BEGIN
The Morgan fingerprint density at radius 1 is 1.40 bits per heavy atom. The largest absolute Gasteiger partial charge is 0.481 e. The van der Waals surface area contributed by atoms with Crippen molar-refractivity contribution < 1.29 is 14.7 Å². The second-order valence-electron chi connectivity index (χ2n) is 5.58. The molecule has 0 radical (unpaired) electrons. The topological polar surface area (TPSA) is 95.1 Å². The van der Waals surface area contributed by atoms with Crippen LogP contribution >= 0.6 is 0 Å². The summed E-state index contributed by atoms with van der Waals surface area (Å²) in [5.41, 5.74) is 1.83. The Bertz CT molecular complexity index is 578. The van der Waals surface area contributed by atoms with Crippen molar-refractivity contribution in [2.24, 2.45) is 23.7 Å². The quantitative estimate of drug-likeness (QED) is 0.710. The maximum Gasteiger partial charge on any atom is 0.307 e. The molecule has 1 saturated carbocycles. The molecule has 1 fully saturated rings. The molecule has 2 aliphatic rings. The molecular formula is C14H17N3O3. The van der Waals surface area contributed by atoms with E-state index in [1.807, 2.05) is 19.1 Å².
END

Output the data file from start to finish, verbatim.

The Morgan fingerprint density at radius 1 is 1.40 bits per heavy atom. The largest absolute Gasteiger partial charge is 0.481 e. The van der Waals surface area contributed by atoms with Crippen molar-refractivity contribution < 1.29 is 14.7 Å². The second-order valence-electron chi connectivity index (χ2n) is 5.58. The molecule has 0 radical (unpaired) electrons. The topological polar surface area (TPSA) is 95.1 Å². The van der Waals surface area contributed by atoms with Crippen LogP contribution >= 0.6 is 0 Å². The summed E-state index contributed by atoms with van der Waals surface area (Å²) in [5.41, 5.74) is 1.83. The Bertz CT molecular complexity index is 578. The van der Waals surface area contributed by atoms with Crippen molar-refractivity contribution in [2.24, 2.45) is 23.7 Å². The quantitative estimate of drug-likeness (QED) is 0.710. The maximum Gasteiger partial charge on any atom is 0.307 e. The molecule has 1 saturated carbocycles. The molecule has 1 fully saturated rings. The molecule has 2 aliphatic rings. The molecular formula is C14H17N3O3. The van der Waals surface area contributed by atoms with E-state index in [1.807, 2.05) is 19.1 Å².